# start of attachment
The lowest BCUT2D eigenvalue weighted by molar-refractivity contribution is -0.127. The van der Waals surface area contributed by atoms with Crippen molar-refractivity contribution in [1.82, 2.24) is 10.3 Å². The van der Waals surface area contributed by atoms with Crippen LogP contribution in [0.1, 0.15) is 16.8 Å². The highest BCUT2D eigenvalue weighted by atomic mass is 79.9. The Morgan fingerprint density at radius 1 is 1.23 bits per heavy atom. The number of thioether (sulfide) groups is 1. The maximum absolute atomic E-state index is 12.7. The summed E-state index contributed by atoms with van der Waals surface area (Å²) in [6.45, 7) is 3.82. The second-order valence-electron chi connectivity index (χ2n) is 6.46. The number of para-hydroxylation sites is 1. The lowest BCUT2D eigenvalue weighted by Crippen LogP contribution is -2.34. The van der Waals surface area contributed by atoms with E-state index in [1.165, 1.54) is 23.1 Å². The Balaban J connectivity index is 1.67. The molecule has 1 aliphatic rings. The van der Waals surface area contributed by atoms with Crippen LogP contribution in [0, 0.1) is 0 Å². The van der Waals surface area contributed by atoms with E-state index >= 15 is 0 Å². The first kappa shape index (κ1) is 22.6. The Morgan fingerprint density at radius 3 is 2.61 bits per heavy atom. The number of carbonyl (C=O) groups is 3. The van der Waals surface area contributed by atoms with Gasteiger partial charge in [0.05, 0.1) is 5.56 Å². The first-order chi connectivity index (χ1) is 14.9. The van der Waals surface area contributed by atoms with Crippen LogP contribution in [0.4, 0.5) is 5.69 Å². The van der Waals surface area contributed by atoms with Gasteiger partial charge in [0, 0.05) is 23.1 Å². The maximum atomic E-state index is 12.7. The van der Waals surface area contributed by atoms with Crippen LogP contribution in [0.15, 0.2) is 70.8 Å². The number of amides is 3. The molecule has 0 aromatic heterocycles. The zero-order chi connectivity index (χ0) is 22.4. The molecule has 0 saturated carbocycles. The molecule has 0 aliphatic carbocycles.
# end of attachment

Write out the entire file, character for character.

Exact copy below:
The lowest BCUT2D eigenvalue weighted by molar-refractivity contribution is -0.127. The van der Waals surface area contributed by atoms with Crippen molar-refractivity contribution in [1.82, 2.24) is 10.3 Å². The van der Waals surface area contributed by atoms with Crippen LogP contribution in [0.1, 0.15) is 16.8 Å². The highest BCUT2D eigenvalue weighted by atomic mass is 79.9. The Morgan fingerprint density at radius 1 is 1.23 bits per heavy atom. The number of thioether (sulfide) groups is 1. The maximum absolute atomic E-state index is 12.7. The summed E-state index contributed by atoms with van der Waals surface area (Å²) in [6.45, 7) is 3.82. The second-order valence-electron chi connectivity index (χ2n) is 6.46. The number of para-hydroxylation sites is 1. The lowest BCUT2D eigenvalue weighted by Crippen LogP contribution is -2.34. The van der Waals surface area contributed by atoms with E-state index in [1.165, 1.54) is 23.1 Å². The Balaban J connectivity index is 1.67. The molecule has 1 aliphatic rings. The van der Waals surface area contributed by atoms with Crippen LogP contribution in [0, 0.1) is 0 Å². The van der Waals surface area contributed by atoms with E-state index >= 15 is 0 Å². The first kappa shape index (κ1) is 22.6. The Morgan fingerprint density at radius 3 is 2.61 bits per heavy atom. The number of carbonyl (C=O) groups is 3. The van der Waals surface area contributed by atoms with Gasteiger partial charge in [0.05, 0.1) is 5.56 Å². The first-order chi connectivity index (χ1) is 14.9. The van der Waals surface area contributed by atoms with Crippen LogP contribution in [0.4, 0.5) is 5.69 Å². The van der Waals surface area contributed by atoms with Gasteiger partial charge in [0, 0.05) is 23.1 Å². The maximum atomic E-state index is 12.7. The van der Waals surface area contributed by atoms with Crippen LogP contribution in [0.15, 0.2) is 70.8 Å². The number of amides is 3. The molecule has 0 aromatic heterocycles. The zero-order chi connectivity index (χ0) is 22.4. The molecule has 0 saturated carbocycles. The molecule has 0 aliphatic carbocycles.